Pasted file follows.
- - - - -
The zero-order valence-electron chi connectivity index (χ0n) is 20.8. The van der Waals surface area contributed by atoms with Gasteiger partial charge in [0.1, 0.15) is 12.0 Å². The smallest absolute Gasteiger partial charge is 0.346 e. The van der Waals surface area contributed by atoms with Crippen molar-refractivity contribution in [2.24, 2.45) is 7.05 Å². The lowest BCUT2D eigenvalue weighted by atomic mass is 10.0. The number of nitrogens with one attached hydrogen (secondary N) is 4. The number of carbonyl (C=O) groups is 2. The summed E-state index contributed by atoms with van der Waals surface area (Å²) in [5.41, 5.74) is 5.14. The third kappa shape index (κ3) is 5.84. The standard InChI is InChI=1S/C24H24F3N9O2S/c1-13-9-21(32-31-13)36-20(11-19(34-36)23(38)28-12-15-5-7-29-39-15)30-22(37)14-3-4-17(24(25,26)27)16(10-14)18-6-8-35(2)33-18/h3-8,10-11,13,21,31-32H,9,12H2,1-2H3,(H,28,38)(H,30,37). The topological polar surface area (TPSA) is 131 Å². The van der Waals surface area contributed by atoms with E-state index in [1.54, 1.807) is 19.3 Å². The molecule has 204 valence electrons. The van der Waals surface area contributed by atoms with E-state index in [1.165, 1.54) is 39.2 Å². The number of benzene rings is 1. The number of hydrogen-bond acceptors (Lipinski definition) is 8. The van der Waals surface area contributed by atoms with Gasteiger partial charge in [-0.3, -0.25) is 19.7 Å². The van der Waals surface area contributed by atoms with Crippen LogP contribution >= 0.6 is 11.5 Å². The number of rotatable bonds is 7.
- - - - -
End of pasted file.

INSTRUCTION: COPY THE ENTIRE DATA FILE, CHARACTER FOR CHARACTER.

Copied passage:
The zero-order valence-electron chi connectivity index (χ0n) is 20.8. The van der Waals surface area contributed by atoms with Gasteiger partial charge in [0.1, 0.15) is 12.0 Å². The smallest absolute Gasteiger partial charge is 0.346 e. The van der Waals surface area contributed by atoms with Crippen molar-refractivity contribution in [2.24, 2.45) is 7.05 Å². The lowest BCUT2D eigenvalue weighted by atomic mass is 10.0. The number of nitrogens with one attached hydrogen (secondary N) is 4. The number of carbonyl (C=O) groups is 2. The summed E-state index contributed by atoms with van der Waals surface area (Å²) in [5.41, 5.74) is 5.14. The third kappa shape index (κ3) is 5.84. The standard InChI is InChI=1S/C24H24F3N9O2S/c1-13-9-21(32-31-13)36-20(11-19(34-36)23(38)28-12-15-5-7-29-39-15)30-22(37)14-3-4-17(24(25,26)27)16(10-14)18-6-8-35(2)33-18/h3-8,10-11,13,21,31-32H,9,12H2,1-2H3,(H,28,38)(H,30,37). The topological polar surface area (TPSA) is 131 Å². The van der Waals surface area contributed by atoms with E-state index in [1.54, 1.807) is 19.3 Å². The molecule has 204 valence electrons. The van der Waals surface area contributed by atoms with E-state index in [1.165, 1.54) is 39.2 Å². The number of benzene rings is 1. The number of hydrogen-bond acceptors (Lipinski definition) is 8. The van der Waals surface area contributed by atoms with Gasteiger partial charge in [-0.3, -0.25) is 19.7 Å². The van der Waals surface area contributed by atoms with Crippen LogP contribution >= 0.6 is 11.5 Å². The number of rotatable bonds is 7.